NHPR's Senior Political Reporter Josh Rogers joins Morning Editing on Mondays to discuss the latest in New Hampshire politics and the news that's likely to shape the conversation among the state's lawmakers.
So, Josh. Let’s start with the events of last week. The video footage captured on in Nashua that showed police swarming and punching a man as he appeared to surrender after a car chase that began in Massachusetts, and the shooting of two Manchester police officers by a suspect with a history of mental illness.
Yes, both incident touch policy debates a foot in Concord right now. Bodycams have been getting a look from policymakers for some time. What appears likely is a policy to codify when and how body cams can be used by local law enforcement.
A good deal of the debate has focused on the contexts in which the cameras would be permitted – during enforcement contexts, basically -- and when they wouldn’t -- when police were in schools, or during interviews with crime victims. You know, officials haven’t confirmed if any of the officers involved in the Nashua incident wore bodycams, but we know the New Hampshire trooper put on leave pending the AG’s investigation of the incident wasn’t wearing one, because state police in New Hampshire don’t wear them.
Now, my recollection is that at least one of the body cam bills started out as a proposal to require state police wear cameras.
It did, and the cost of outfitting every trooper with bodycams, which was has been estimated to cost nearly half-million dollars up front and about half that annually, led lawmakers to head a in a different directions pretty quickly. But, I think it’s also fair to say state police weren’t clamoring to move past dash cams, which many of their cars now have, towards body cams.
Last year state police were planning to test out some donated bodycams – donated by a potential vendor -- but that never happened. I expect last week’s incident to help lawmakers reach some sort of deal. Governor Hassan has trod pretty lightly on this whole issue, but has signaled she’d probably back a body cam bill if it reaches her.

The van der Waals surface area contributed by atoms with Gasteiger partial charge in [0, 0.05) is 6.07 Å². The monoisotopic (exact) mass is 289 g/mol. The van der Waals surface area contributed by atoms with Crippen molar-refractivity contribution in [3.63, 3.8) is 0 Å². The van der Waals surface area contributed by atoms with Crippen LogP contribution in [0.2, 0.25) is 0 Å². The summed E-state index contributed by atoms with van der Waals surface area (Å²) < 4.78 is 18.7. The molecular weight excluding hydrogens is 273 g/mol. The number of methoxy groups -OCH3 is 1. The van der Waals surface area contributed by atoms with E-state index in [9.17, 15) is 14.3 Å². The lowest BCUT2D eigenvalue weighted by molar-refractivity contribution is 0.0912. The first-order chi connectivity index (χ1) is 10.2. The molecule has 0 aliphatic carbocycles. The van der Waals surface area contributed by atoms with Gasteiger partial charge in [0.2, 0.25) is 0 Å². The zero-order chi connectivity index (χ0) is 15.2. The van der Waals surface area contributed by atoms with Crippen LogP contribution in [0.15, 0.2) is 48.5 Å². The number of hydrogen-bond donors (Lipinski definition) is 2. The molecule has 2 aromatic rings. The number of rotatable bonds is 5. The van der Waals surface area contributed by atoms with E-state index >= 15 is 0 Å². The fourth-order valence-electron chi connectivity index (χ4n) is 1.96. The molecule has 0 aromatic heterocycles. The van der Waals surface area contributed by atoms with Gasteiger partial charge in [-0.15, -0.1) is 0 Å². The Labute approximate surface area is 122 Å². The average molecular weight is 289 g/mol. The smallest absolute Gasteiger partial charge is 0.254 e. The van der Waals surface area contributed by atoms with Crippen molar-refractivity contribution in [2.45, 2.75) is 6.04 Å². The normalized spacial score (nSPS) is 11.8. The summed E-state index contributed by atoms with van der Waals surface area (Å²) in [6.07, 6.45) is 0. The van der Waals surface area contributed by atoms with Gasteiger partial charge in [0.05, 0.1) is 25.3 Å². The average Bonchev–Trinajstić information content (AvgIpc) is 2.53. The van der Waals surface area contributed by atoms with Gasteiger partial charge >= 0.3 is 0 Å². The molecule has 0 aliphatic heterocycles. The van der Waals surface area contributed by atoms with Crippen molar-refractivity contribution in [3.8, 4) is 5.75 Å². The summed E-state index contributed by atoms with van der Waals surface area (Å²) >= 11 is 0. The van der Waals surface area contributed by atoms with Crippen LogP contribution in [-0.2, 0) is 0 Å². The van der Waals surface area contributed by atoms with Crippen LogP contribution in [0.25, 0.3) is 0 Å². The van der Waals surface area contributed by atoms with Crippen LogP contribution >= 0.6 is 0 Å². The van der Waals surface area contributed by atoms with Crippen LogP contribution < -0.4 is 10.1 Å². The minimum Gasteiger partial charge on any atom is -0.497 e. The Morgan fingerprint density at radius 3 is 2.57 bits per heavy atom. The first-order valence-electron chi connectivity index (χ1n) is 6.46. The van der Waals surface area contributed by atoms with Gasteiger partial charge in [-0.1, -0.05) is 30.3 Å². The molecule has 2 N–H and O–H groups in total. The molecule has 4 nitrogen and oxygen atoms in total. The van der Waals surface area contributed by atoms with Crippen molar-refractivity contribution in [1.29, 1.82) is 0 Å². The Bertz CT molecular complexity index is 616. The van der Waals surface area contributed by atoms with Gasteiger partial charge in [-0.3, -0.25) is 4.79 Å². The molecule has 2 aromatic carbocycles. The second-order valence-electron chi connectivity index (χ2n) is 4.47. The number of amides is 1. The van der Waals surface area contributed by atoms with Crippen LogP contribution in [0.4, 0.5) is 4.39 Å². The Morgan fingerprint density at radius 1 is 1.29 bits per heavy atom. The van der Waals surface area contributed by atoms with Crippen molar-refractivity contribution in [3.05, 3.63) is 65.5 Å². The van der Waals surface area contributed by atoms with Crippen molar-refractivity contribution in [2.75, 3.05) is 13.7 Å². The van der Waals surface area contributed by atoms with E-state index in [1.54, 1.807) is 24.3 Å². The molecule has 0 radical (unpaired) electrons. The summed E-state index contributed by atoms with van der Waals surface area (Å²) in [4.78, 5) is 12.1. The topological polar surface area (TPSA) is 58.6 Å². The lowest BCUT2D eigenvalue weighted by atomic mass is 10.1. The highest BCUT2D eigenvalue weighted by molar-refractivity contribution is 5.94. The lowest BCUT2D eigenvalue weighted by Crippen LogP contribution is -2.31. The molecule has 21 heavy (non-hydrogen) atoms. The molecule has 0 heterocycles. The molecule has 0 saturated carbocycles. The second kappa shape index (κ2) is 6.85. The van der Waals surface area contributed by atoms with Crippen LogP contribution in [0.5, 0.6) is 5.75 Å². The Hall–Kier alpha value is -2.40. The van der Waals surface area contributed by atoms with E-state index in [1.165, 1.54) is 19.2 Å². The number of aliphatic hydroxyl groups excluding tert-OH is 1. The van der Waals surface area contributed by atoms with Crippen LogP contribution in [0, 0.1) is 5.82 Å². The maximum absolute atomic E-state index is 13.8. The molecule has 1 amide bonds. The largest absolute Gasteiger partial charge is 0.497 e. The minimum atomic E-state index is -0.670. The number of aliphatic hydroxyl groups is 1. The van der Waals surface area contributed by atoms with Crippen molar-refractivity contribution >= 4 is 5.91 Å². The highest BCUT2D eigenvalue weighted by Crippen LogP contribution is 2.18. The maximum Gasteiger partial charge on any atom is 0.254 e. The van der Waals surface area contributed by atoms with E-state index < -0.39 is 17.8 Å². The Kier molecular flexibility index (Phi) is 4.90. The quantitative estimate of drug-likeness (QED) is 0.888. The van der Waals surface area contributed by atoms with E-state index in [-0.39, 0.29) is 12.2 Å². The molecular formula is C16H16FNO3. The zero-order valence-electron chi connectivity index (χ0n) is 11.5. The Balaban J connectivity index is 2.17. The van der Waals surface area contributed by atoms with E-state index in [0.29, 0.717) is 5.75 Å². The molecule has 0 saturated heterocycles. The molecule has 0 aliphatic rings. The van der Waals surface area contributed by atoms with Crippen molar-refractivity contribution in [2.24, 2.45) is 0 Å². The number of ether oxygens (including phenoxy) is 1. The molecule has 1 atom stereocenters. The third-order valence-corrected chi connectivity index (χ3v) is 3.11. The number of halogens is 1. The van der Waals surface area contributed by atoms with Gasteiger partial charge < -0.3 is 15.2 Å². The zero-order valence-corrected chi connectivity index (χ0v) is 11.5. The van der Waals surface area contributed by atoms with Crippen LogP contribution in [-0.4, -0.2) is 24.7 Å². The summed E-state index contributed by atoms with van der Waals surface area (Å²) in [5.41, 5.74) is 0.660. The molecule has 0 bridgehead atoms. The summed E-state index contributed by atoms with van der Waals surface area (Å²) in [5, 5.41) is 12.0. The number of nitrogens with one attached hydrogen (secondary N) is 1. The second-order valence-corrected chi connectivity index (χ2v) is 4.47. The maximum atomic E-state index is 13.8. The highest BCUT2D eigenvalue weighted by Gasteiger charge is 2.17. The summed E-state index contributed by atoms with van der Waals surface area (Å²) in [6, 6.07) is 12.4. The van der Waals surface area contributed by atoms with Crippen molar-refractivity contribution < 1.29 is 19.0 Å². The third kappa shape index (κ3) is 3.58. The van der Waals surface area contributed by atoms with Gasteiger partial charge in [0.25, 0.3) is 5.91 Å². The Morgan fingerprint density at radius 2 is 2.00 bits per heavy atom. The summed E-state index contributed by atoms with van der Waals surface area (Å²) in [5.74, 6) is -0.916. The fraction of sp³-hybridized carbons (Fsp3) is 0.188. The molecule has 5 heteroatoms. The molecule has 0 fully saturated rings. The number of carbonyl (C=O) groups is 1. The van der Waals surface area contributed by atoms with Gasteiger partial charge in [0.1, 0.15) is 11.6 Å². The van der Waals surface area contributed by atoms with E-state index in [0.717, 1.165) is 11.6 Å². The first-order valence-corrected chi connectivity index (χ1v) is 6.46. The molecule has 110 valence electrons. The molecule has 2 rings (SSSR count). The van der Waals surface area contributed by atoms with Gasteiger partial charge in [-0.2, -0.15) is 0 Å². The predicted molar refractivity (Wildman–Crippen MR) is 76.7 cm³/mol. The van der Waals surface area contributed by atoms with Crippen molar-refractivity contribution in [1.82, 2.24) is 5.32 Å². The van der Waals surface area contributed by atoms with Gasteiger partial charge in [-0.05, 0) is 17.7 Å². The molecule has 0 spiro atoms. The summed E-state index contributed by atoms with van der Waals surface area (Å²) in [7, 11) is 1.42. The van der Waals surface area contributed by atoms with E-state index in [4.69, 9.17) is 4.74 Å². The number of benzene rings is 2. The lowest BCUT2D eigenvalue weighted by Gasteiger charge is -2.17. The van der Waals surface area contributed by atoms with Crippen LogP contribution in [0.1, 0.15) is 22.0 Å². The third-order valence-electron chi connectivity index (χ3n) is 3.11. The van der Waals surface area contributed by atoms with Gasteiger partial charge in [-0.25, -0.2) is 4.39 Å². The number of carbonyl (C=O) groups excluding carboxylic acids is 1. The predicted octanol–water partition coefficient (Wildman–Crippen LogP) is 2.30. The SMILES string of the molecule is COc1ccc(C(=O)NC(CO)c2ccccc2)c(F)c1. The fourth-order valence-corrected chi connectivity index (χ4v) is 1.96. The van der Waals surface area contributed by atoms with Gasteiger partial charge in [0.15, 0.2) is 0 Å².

Let’s turn to the shooting in Manchester. We know the two officers that were shot are both recovering and out of the hospital, and that Ian Macpherson, the shooter, will be arraigned today on two counts of attempted capital murder. And we know Macpherson’s family says Ian Macpherson has suffered from mental illness.
Yes, schizophrenia, according to his family. And as quoted in the Union Leader yesterday, McPherson’s father said, not in an accusatory way, that his son had been ill-served by New Hampshire’s beleaguered mental health system. He said his son had sought help at hospitals, would be given medication and be back on the street.
Putting aside the specifics --which we don’t know -- the complaint that mental heath treatment can be hard to get in New Hampshire is a pretty common one. We’ll obviously be learning a good deal more about Ian Macpherson very soon. But one thing that’s been frustrating for some lawmakers at the state house, and this incident, fairly or not, may inflame it, is that a year after completing work on a new ten bed unit at New Hampshire Hospital to help handle people in mental health crisis situations, the unit has to open. It’s supposed to be open in July.
Of course, another question is why someone like Ian Macpherson, with a history of mental illness, and according to his family, some run-ins with the law, had a gun in the first place?
Sure. And that’s a good question. If they don’t already know, police will be trying to sort that out. And the political tension that tends to ensue when the second amendment and mental illness collide is obviously nothing new, nationally or locally.
Recall a couple of years ago, post-Newtown, when some lawmakers considered a bill that would have prohibited anyone with a court finding of mental illness from buying guns. That proposal quickly bogged down. Right now the only guns bills pending in Concord are two bills that aim to ease New Hampshire’s current approach to carrying concealed weapons. Both seem likely to make it Governor Hassan’s desk.
One would get rid of the permitting process entirely. The other would require police chiefs to issue permits to anyone legally qualified to have a weapon. House and senate negotiators still need to come to terms on common language. But the end result if fairly certain at this point. Governor Hassan has vetoed similar bills in the past, and says she’ll do the same this time.